The New Yorker
The Outsized Life of Muhammad Ali by David Remnick
The Pulitzer-Prize winning Remnick, editor at the New Yorker since 1998, previously wrote the Ali biography King of the World.
Cassius's father was a man of thwarted dreams. He distrusted whites, and felt he was prevented from becoming a painter of canvasses rather than of signs and billboards. He drank too much, and his bitterness sometimes tipped into chaos. He was, one of Ali's friends said, the source of a great deal of pain in the family. His mother, Odessa, was usually the object of Cassius, Sr.,'s fury and fists, and she was the boy's comfort.
The 85-year-old Izenberg is a member of the Sports Hall of Fame of New Jersey and was a 2000 inductee of the National Sportscasters and Sportswriters Association Hall of Fame. He won the Associated Press Sports Editors' Red Smith Award in 2000.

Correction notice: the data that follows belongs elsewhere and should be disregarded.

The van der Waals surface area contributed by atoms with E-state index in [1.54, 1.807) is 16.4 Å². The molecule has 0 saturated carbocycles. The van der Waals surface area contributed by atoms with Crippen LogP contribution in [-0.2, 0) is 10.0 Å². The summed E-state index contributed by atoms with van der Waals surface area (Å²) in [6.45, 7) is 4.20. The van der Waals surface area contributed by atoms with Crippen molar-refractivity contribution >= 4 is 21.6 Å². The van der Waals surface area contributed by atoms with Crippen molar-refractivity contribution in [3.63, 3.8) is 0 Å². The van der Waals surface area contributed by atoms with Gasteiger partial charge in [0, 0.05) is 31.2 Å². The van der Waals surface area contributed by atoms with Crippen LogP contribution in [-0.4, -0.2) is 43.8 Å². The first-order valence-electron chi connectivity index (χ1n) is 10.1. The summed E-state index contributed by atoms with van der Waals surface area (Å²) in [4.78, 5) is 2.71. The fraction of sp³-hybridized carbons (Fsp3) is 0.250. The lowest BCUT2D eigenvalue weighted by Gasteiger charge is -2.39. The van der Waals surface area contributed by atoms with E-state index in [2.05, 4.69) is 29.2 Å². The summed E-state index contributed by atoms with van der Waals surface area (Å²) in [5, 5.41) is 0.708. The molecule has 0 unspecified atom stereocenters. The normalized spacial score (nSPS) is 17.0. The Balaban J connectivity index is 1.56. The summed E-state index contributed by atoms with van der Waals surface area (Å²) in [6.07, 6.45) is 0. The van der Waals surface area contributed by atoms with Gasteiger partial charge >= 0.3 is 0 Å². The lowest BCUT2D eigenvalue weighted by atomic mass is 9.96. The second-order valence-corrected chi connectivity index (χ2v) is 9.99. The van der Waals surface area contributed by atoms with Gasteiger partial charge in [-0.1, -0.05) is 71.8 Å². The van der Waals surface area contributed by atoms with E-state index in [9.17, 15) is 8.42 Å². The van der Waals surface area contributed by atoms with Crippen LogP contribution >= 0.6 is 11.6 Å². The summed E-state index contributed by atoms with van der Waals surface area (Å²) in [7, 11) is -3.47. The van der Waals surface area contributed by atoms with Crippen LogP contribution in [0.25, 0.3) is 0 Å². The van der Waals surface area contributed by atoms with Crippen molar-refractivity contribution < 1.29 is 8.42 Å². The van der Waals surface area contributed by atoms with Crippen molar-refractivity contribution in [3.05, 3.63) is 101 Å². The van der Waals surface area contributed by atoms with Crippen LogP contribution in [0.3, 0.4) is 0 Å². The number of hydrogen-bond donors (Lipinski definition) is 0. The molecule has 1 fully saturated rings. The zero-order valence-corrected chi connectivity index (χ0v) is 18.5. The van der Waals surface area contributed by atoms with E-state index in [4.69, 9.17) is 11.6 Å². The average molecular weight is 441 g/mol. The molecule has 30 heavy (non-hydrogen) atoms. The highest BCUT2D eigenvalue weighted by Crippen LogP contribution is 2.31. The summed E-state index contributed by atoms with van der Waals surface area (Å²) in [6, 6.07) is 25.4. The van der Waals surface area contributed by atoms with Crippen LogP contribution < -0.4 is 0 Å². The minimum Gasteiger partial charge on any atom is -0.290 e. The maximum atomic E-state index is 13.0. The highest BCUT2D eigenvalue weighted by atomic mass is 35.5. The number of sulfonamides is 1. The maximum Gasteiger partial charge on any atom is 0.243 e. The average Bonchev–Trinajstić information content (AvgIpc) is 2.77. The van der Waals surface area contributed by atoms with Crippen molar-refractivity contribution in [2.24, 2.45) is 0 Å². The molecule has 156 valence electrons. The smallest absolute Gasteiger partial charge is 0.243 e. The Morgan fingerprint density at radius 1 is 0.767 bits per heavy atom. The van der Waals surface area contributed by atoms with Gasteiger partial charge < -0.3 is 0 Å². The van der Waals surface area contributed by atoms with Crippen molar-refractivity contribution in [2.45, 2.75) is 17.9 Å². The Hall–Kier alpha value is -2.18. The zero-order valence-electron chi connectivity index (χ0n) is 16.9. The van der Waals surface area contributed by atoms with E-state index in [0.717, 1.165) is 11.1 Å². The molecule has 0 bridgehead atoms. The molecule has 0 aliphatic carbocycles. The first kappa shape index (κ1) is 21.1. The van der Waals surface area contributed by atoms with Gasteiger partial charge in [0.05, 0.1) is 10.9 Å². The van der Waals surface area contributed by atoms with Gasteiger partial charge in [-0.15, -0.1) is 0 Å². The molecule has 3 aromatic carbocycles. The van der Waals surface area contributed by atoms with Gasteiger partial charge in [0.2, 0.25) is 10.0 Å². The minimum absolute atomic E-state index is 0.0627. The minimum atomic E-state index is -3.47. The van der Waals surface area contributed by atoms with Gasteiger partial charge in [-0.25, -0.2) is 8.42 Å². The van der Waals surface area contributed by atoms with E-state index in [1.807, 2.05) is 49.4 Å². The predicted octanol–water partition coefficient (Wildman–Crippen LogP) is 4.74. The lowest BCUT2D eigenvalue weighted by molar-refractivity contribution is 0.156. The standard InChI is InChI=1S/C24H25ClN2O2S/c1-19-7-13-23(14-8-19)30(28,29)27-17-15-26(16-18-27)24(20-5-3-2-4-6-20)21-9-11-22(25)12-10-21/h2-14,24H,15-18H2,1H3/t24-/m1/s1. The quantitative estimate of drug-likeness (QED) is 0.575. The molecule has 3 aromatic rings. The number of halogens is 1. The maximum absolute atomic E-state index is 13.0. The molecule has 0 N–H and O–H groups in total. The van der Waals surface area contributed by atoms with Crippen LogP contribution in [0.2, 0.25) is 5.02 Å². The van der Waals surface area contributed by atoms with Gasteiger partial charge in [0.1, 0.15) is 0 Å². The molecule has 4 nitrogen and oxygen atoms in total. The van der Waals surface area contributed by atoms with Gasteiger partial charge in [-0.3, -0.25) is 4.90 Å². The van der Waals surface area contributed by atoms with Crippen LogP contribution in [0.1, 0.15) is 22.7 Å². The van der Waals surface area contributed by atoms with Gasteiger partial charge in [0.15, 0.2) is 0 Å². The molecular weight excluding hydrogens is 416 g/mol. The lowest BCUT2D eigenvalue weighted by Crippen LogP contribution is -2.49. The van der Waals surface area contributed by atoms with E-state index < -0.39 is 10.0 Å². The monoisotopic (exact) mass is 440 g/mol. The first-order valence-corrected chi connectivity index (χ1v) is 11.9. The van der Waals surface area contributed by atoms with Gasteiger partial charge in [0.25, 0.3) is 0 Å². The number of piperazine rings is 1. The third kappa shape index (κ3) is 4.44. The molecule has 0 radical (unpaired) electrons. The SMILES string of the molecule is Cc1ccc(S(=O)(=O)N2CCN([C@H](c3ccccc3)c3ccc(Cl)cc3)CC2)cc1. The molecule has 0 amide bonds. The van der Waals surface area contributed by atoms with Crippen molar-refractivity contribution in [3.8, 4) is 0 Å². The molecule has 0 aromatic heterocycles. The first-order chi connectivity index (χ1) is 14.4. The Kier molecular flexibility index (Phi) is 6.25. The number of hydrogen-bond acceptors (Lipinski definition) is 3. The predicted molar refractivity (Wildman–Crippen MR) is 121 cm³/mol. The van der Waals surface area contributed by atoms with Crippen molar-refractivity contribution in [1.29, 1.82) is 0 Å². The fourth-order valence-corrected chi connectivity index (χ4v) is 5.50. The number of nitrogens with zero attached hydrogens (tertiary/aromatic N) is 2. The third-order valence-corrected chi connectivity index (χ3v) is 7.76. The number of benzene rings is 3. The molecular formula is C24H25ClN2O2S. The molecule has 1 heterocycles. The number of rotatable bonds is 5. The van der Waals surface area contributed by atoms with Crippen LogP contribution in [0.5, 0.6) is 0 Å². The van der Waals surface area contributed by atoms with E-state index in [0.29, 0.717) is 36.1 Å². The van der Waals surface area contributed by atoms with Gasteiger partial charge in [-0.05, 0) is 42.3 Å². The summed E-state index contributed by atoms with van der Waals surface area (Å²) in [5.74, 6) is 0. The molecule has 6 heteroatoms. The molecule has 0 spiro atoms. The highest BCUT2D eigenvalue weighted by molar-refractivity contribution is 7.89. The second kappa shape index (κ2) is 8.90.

I watched Ali press the flesh in Manila and Kuala Lumpur, in Kinshasa and London, in Vegas and New York, saw the magic of his charisma hypnotize Frank Sinatra, the Beatles and enough other entertainment superstars to light up the Hollywood sky. I saw it dwarf the psyches of absolute-power heads of state like Zaire's Mobuto Seseseko and the Philippines' Ferdinand Marcos. I saw it turn politicians, captains of industry and Howard Cosell into slack-jawed, Jell-o-kneed sycophants.
New York Daily News
The Muhammad Ali I Knew by Bill Gallo
Gallo, the longtime Daily News columnist and cartoonist, wrote this Ali tribute before he died in 2011.